"And what mighty adventure have you had this morning, Estel?"
"I was imagining how it would be to fight the Dragon of the Lonely Mountain. I can't see how Master Bilbo Baggins is to manage it, for he has no skill at weapons. He carries the short sword he found, but Glorfindel says he has not learned to use it well."
"He was not chosen by the Dwarves to accompany them for his prowess with weapons, but for his skills as a burglar, to be inconspicuous and quiet and clever--that and to be the one to change the number of the party from thirteen to fourteen. He will most likely not fight the Dragon, but instead will seek to confuse and confound it."
"When do you ride out against the orcs again?"
"After the Dwarves have left, although few will openly brave the passes in the weather coming."
"I wish I could go with you."
"When you can best our brother sparring with swords we will take you, but not until then."
The boy gave a great sigh, and said, "So be it, then. I must work hard at it."
The tall Elf caressed the side of the boy's face. "You have ever worked at it, tithen nin, and already are becoming very good for a youth. Now, come. It is time for you to study with Lord Erestor on languages now."
Obediently Estel followed the Elf back toward a distant section of the place where apparently he was to meet with Lord Erestor.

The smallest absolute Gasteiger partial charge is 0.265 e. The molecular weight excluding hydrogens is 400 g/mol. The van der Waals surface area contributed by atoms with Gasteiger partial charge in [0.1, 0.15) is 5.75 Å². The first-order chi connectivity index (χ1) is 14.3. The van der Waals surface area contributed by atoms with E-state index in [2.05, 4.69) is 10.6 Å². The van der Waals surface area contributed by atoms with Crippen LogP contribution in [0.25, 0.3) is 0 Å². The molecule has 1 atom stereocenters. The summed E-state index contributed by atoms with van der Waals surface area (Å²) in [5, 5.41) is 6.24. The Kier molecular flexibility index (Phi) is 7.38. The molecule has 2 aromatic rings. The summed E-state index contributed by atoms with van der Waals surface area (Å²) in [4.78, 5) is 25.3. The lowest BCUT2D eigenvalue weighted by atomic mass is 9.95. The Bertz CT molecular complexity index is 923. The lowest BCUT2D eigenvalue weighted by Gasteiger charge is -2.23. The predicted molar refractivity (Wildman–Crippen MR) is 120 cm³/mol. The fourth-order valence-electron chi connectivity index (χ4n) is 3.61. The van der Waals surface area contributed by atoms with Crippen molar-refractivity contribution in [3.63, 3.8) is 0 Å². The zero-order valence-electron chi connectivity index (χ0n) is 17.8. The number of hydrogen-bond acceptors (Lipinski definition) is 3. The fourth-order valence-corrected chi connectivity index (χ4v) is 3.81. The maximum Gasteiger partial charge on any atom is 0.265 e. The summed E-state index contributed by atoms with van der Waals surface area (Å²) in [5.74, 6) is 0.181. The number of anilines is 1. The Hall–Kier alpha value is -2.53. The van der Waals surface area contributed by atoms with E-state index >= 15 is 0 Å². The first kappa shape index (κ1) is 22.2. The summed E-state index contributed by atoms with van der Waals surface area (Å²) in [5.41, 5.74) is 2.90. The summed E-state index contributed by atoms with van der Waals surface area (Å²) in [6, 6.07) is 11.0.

The next morning after meeting with the Dwarves, Bilbo set off for the kitchens to see if he could wangle a decent second breakfast. They would be setting off for the passes on the morrow, and he found himself both dreading and delighting in the prospect. How on earth was he going to deal with dragons? He was a Hobbit, not a great, Elven-trained warrior. Well, he thought, best to deal with but one step at a time. Surviving the passes, he realized after hearing the tale Lord Elrond's son Elrohir had told the previous night of their last sweep of the pass beyond Rivendell, would be a feat in its own right. He shuddered at the thought of perhaps meeting goblins there, for they sounded fearsome in the extreme, and probably far worse than what had been described in the books he'd loved.
As he waited for the Elven maiden serving in the kitchens that day to prepare a plate for him, he glanced out thLoss and Shirefolke window and saw young Estel kneeling with two others in the kitchen garden, weeding the lines of vegetables and herbs. It was nice to see that the child was given similar chores to those which a Hobbit lad might be expected to perform. The boy's grey eyes were intent on the rich soil, and his hand worked deftly with the weeding tool. It was the last time Bilbo was to see the boy for some time, and the last he even thought of him until his return to Rivendell months later.